Three quarters of her crew are deep sea miners, geneoids, humans designed with aquatic traits that have created creatures of such beauty that Victoria can’t help but be drawn to them, particularly the merman, Raphael. When he claims her as his companion, he places her in an untenable position, but Victoria quickly discovers that the rules set down by the company that has betrayed them all are of no concern to her when it comes to Raphael, and that she is just as determined to have him as the company is to part them forever.


Published: 02/2015
Original Publication: 10/2003
Length: Long Category
Word Count: 50,595
Genre: Science Fiction/Futuristic Romance
Rating: Spicy/Erotic
Available formats: PDF, RTF, Epub, HTML, Mobipocket (.prc)



Kaitlyn O'Connor


© Copyright by Kaitlyn O'Connor, October 2013
© Cover Art by Jenny Dixon, October 2013
ISBN 978-1-60394-
New Concepts Publishing
Lake Park, GA 31636


This is a work of fiction. All characters, events, and places are of the author's imagination and not to be confused with fact. Any resemblance to living persons or events is merely coincidence.


It might almost have been Earth. The globe below them was awash with ocean--80% to be precise--but the glow from the red sun that sliced through its atmosphere gave the waters below the eerie look of blood....

“An ocean of blood.”

Victoria glanced sharply at Captain Huggins. Seated before her at the console, his back was to her as he divided his attention between the viewing screen and the readout from the vessel’s probes.

After a moment, she realized he wasn’t telepathic. It was only a coincidence that he’d voiced her own thoughts. An involuntary shiver skated along her spine as she returned her attention to the viewing screen.

“Creepy, eh, Tory?”

It took an effort to keep her upper lip from curling in distaste, but Victoria Anderson was a firm believer in self discipline. She kept her expression impassive. She didn’t turn to the speaker. There was no sense in encouraging the man. Not that he could be discouraged. “Chilled,” she lied succinctly. However much she would’ve liked to dispute it, even to herself, she found the prospect below them unnerving.

“Right. Takes a bit to get the blood pumping after such a long hyber-sleep. I could warm you up a bit, if you’d like.”

This time Victoria didn’t bother to hide her distaste. “Do you mind?”

“Eh?” Jim Roach’s look was hopeful.

She gave him a plastic smile. “I’d like to hear the report.” She moved away from him, closer to the console, where the captain was pulling up a report from the computer. “What’s it look like?”

He frowned, but didn’t turn. “A bit more than tolerable, I’d say.”

Victoria’s lips flattened. She could see enough of the report to tell that barely tolerable might be an understatement. “They said the conditions were acceptable.”

Captain Huggins threw her a quick glance before returning his attention to the report. “It’s livable, if not hospitable. The construction crew seemed to deal with the conditions without any problems. Anyway, you knew the information the company had was sketchy.”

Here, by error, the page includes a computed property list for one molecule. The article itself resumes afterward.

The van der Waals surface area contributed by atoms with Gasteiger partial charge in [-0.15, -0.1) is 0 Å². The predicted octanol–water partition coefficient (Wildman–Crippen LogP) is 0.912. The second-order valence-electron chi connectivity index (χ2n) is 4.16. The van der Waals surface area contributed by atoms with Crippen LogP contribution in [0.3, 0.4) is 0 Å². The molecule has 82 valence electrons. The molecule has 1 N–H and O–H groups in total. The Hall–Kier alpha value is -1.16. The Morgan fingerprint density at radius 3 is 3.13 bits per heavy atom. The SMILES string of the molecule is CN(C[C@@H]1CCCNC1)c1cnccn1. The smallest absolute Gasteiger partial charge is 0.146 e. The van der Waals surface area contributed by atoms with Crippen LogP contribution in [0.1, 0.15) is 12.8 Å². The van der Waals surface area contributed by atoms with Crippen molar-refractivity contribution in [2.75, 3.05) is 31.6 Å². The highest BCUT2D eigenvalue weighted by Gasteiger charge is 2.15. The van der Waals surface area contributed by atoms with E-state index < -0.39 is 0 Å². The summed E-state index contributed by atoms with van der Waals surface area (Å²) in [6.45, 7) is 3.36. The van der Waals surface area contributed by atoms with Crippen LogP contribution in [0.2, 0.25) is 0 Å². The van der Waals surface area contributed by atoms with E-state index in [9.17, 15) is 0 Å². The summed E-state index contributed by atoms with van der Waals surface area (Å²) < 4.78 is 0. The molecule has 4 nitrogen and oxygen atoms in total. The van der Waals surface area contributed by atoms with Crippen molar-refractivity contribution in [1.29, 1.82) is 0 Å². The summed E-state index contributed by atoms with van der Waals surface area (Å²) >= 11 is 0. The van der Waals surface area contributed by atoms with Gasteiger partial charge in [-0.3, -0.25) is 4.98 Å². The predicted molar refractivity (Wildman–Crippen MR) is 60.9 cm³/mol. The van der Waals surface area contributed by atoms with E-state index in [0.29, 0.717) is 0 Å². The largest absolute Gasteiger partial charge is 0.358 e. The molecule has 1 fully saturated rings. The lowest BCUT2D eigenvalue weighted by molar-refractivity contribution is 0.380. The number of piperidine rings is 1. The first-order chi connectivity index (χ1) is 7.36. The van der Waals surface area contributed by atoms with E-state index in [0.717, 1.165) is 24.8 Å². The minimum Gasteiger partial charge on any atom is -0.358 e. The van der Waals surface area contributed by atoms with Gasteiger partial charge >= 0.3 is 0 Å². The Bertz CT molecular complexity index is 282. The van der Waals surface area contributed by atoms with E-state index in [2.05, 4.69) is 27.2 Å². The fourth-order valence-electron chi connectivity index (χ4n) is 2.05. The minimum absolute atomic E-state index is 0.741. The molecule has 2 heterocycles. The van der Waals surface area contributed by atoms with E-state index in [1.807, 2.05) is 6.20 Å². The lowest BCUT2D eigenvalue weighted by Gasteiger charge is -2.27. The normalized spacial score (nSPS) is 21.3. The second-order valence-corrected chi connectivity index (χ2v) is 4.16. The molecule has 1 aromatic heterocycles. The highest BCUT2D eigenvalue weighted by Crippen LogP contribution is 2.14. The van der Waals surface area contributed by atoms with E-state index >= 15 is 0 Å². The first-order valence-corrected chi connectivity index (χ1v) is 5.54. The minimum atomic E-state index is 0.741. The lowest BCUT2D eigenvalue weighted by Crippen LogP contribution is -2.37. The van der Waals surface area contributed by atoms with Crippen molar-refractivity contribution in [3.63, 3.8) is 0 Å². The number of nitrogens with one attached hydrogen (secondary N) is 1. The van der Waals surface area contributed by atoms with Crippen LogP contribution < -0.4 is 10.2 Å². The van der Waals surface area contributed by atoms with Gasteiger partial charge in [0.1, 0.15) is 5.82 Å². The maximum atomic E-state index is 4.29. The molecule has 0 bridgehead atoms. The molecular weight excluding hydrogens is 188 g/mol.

A flash of anger, quickly quelled, went through Victoria. He was right. She’d accepted the assignment, knowing how the company was ... knowing they hadn’t seen much beyond the find of the century. The crew’s survival was important to them, but only in terms of whether or not they survived long enough to mine the precious mineral that resided a scant 50 feet below that deceptively threatening surface.

It was deceptive, she told herself. Granted, this tiny system was at the very edge of the outer rim, light years from the beaten path. But several probes had been diverted to the planet to gather as much information as possible before the first landers were dispatched.

“You pick up on the beacon yet?” ‘Hugs’ Huggins asked his communications officer, Leigh Grant.

“Nothing ... Too much interference. Wait.”

“You got something?”

“Yeah. Faint. There’s ... Yes. Definitely. Looks like about 60 degrees starboard. Maybe 50 clicks. Good job, Hugs! You sat us down practically on top of it.”

‘Hugs’ looked anything but huggable, Victoria thought wryly. He was built in the general shape of a water bug....a pear shaped torso, arms and legs like skeletal remains

... no doubt from 40 years of shuttling around the galaxy and doing little beyond moving from his console to the hyber-chamber and back again. He’d probably spent two thirds of his life in hyber-sleep, which no doubt accounted for his youthful appearance. He didn’t look half his 68 years.

One would’ve thought the compliment would’ve pleased him, but he didn’t show it. In fact, he looked faintly alarmed.

Victoria felt another prickle of uneasiness as he glanced over his shoulder at the ground crew assembled behind him. His gaze finally settled on her. “You heard Grant. We’ll be docking shortly. Maybe you’d like to get your gear together.”

No way was Victoria going anywhere, but she could see his point.